My basil is still so wimpy. Maybe there are too many in this pot?
I do wonder who is eating my sage leaves.
I plan on using the Hope Station parsley tomorrow in a dish for dinner. Not sure how, but it looks too tempting not to use it soon.
At the Hope Station Master Gardener's Class tonight, we learned about garden pests tonight as well as beneficial insects. I have had many of these odd black and red bugs on my herbs lately. Tonight I learned they are ladybug larvae! Yeah! I am so happy! Here is more information about ladybugs from a google image site:
Their scientific names (Coleoptera, meaning "sheath-winged", and Coccinellidae, meaning "little red sphere") can be quite a mouthful, but by whatever name you call them, Ladybugs are well-known and well-loved all over the Earth. Nearly 400 species of Ladybug live in North America, and there are nearly 5,000 species worldwide. Also commonly known as the Lady Beetle or Ladybird Beetle, the name of these insects reflects the global admiration of mankind. None are much larger than a pencil-eraser (some are even smaller) and they come in a wide variety of colors, including red, orange, pink, yellow and black. They can have as many as 20 spots.....or no spots at all. They're also one of the few insects who hibernate during the winter months (called "over-wintering"), emerging in the spring to lay their eggs.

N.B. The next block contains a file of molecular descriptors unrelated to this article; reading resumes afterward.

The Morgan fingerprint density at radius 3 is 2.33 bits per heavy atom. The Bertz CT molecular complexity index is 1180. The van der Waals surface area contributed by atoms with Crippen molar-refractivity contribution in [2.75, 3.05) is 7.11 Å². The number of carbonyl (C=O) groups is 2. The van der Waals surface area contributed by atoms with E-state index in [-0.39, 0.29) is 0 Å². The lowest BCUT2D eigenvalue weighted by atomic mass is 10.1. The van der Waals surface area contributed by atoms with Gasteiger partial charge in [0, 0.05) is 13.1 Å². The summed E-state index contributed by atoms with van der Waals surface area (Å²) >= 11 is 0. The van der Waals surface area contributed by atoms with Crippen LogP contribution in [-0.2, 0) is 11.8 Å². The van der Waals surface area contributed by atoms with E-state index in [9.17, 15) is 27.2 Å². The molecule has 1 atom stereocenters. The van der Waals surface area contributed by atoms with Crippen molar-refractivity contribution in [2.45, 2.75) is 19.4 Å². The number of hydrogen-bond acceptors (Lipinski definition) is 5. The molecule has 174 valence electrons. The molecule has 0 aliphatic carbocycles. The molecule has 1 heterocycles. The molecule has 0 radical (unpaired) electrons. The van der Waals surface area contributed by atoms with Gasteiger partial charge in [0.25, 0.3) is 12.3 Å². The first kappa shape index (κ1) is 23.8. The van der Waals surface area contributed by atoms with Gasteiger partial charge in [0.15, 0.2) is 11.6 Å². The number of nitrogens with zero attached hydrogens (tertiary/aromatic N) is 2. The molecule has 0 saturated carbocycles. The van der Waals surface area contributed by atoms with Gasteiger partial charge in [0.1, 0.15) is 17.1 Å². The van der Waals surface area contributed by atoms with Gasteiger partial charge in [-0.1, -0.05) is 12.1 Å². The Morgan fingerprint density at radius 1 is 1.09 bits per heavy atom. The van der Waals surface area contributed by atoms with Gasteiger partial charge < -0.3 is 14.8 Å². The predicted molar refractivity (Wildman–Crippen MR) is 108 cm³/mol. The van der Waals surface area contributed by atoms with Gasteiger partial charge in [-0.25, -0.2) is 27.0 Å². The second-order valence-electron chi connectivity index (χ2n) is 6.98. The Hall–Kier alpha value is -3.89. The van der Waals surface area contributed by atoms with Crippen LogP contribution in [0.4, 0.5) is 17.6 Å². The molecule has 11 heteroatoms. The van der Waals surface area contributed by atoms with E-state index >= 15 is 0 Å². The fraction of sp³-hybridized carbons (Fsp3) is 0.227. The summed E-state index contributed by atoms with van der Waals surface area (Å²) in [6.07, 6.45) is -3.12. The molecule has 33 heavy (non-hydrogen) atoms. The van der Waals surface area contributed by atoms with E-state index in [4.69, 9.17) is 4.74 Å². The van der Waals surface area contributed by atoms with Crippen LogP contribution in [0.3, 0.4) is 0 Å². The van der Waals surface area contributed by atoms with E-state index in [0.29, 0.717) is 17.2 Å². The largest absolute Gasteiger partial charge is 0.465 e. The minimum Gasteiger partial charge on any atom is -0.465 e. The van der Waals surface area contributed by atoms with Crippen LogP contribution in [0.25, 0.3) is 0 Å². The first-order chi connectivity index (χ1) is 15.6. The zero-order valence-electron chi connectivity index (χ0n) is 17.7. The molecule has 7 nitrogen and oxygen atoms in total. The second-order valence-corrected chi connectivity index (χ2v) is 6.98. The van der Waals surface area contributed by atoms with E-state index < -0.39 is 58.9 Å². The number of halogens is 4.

In the 1880s, California Citrus Growers were forced to put the Ladybug's legendary appetite to a crucial test: A destructive scale insect (imported from Australia) was killing large groves of lemon and orange trees. The orchard owners released thousands of Australian Ladybugs with the hopes that they would gain the upper hand. Within 2 years (and $1,500 worth of Ladybugs) the scale insect infestation was conquered and the trees began to bear fruit again. The Ladybugs had single handedly saved an entire industry (worth half a billion dollars today). Since then, numerous species of Ladybugs have been "employed" around the world to help control and conquer outbreaks of crop-destroying pests. The Hippodamia Convergens (so-named due to the 2 converging white dashes on the black thorax portion of the beetle's body, just above the wing cases) is undoubtedly the "aphid-eating champ" of all the Ladybug species. For this reason, many orchard owners, plant nurseries, and farmers have used them for pest control since 1910. During certain months of the year, you can even purchase containers of these Ladybugs at your local garden centers (or online) for use in your own backyard. Of course, not all of them will stick close to home, but the ones that do will vigilantly remain on patrol for pests, and they take no prisoners!